• After you repeat the previous step so many times, you could actually sing the song to us, change the march to Tango-y shift of weight on the rhythmical parts and pause on the melodic parts.
  • When you feel ready, do forward steps on the rhythmical parts and side steps on the melodic parts.
    *NOTE#1*: how different the forward steps feel compared to the side steps?
    *NOTE#2*: What do you need to do to change pace and direction?
  • When you start feeling super- duper comfortable with this, change things around. Do side steps on the rhythm and forward on the melody. And then start playing, more and more with it, splitting the rhythmical part between forward steps and shifts of weight and similarly work on the melody.

The idea here is to start from the music and not from the steps..!
Get into it with a child’s mind!
Children won’t stop to think: “Oh! Where is the “1” so I can start dancing”
NOOOO! They just start dancing, moving around, having fun with it.


Here, leaders, things will get a bit more difficult but also FUN…

  • Choose a sequence, you feel super comfortable with. A sequence you have done so many times, you can’t even bare to hear the name of it, any more.
    Back ochos and sandwich, Box step… whatever, it doesn’t matter. It has to be something you can do even with your eyes closed.
  • Change the way you get into it.
    For example: Back ochos and sandwich.
    Usually you get into back ochos from a side step, try to replace that with maybe a forward or back step.
    Or: You can actually replace the back ochos with something else like, forward ochos.
    Get creative. Have fun, try different ideas, different options. There is no follower with you at this phase, so you shouldn’t limit yourself in any way.
  • Every sequence, you come up with, is a “new” sequence. After exploring the different entrances, do each one of them following the dance- line. See what works on the dance- floor.
    Dance as if you have a partner. Every move you create, should be created with the maximum precision and accuracy.
  • After you repeat this exercise a gazillion times– you are almost hating yourself by now– go back to the initial sequence and change the way of exit.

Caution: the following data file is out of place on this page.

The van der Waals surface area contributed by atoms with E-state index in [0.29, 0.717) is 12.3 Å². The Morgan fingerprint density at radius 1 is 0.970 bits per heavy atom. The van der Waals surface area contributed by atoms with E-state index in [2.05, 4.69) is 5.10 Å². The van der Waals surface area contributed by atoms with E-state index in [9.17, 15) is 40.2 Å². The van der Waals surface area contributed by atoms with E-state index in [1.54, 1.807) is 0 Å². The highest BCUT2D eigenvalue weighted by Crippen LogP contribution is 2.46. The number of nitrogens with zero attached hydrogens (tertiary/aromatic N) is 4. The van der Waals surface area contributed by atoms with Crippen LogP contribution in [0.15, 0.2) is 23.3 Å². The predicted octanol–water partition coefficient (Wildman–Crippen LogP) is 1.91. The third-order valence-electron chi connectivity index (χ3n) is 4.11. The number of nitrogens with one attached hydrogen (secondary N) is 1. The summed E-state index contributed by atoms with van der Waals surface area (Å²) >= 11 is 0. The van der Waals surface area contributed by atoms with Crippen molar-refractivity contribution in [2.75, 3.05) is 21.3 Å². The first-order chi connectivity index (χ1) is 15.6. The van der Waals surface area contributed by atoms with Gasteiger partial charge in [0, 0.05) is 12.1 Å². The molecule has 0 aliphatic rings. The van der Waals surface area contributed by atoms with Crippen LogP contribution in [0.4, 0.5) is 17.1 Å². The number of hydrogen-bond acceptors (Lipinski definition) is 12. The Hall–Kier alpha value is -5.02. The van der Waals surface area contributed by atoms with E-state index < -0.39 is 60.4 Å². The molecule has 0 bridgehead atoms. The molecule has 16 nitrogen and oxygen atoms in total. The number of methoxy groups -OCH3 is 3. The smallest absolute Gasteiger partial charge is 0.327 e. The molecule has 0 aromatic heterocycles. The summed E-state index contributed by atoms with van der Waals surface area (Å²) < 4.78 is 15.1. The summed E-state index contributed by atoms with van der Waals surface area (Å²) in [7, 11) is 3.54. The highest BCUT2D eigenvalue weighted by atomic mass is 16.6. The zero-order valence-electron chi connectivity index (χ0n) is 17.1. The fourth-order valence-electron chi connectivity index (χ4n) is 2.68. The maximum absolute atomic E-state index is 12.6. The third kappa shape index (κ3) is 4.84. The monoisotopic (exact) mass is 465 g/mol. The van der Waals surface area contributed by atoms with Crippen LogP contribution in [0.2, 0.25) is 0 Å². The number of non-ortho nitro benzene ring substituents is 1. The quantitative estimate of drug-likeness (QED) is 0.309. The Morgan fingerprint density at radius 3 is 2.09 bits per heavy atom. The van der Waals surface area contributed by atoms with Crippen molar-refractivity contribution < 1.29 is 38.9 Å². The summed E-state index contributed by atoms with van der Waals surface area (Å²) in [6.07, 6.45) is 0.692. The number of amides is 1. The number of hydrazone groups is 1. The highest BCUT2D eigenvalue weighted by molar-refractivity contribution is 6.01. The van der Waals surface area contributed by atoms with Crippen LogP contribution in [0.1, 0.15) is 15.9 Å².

For example: Back ochos and sandwich.
    Usually the follower passes over and we close with forward ochos.
    You can instead, exit with back ochos, or with forward steps for her–back steps for you–or with an ocho- cortado…
  • Put it on it the dance floor
  • Match the different entrances with the different exits. How many options do you have?
    A lot, REALLY a lot! 
    The more you work on it the more options you will be coming up with. And all great surprises for the followers!

Leaders, it is time to put the two together..!

  • Pick the simplest of your sequences, and adjust it to the rhythmical and the melodic part of the music. It will take a few reps and you would have to follow different paths to see what fits best.
    There is not really right and wrong here! So…
    Make each part of the sequence fit the melody and the rhythm, NOTHING MORE.
  • Put it again on the dancefloor. After you practice, with the music and going around, with your ghost- lady– no complaints from this one…haha– make your space smaller. Every time, you feel ready, you make the space even smaller. See how it affects your sequence.
    *NOTE*: Get really creative with this… Maybe get chairs in your space pretending there are other couples in your way, making the space smaller and more crowded!
  • Do the same for all the sequences you came up with!
    First, you try to figure out how they fit to the rhythmical and the melodic parts of the music.
    And afterwards, you work on the different dancefloors.

After, you’ve gone through this, with a couple of sequences, you will start noticing, that some things work better on the beat and others work better on the melody. You will find yourself, remembering how the song goes. You will KNOW, that right after this melodic part, we have another melodic part followed by the rhythmic part. What does that mean?